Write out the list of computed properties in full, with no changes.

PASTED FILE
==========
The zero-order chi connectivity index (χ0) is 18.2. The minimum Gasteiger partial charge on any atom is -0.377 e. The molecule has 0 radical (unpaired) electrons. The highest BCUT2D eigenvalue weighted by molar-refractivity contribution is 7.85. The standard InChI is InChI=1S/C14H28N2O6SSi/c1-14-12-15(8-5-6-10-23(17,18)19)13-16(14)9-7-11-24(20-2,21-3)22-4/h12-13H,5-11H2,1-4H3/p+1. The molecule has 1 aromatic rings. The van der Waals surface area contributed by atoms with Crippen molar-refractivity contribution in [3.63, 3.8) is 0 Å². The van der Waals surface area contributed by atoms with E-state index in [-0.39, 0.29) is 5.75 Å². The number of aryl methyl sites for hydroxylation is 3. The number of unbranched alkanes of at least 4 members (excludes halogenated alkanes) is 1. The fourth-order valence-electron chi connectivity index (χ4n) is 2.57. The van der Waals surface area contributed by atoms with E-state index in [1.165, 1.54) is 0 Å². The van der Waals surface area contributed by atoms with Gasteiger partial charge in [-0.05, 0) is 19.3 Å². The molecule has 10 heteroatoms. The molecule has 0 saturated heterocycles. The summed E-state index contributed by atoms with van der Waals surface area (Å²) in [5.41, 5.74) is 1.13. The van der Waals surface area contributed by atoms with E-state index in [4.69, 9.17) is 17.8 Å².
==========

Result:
The zero-order chi connectivity index (χ0) is 18.2. The minimum Gasteiger partial charge on any atom is -0.377 e. The molecule has 0 radical (unpaired) electrons. The highest BCUT2D eigenvalue weighted by molar-refractivity contribution is 7.85. The standard InChI is InChI=1S/C14H28N2O6SSi/c1-14-12-15(8-5-6-10-23(17,18)19)13-16(14)9-7-11-24(20-2,21-3)22-4/h12-13H,5-11H2,1-4H3/p+1. The molecule has 1 aromatic rings. The van der Waals surface area contributed by atoms with Crippen molar-refractivity contribution in [3.63, 3.8) is 0 Å². The van der Waals surface area contributed by atoms with E-state index in [-0.39, 0.29) is 5.75 Å². The number of aryl methyl sites for hydroxylation is 3. The number of unbranched alkanes of at least 4 members (excludes halogenated alkanes) is 1. The fourth-order valence-electron chi connectivity index (χ4n) is 2.57. The van der Waals surface area contributed by atoms with E-state index in [1.165, 1.54) is 0 Å². The van der Waals surface area contributed by atoms with Gasteiger partial charge in [-0.05, 0) is 19.3 Å². The molecule has 10 heteroatoms. The molecule has 0 saturated heterocycles. The summed E-state index contributed by atoms with van der Waals surface area (Å²) in [5.41, 5.74) is 1.13. The van der Waals surface area contributed by atoms with E-state index in [4.69, 9.17) is 17.8 Å².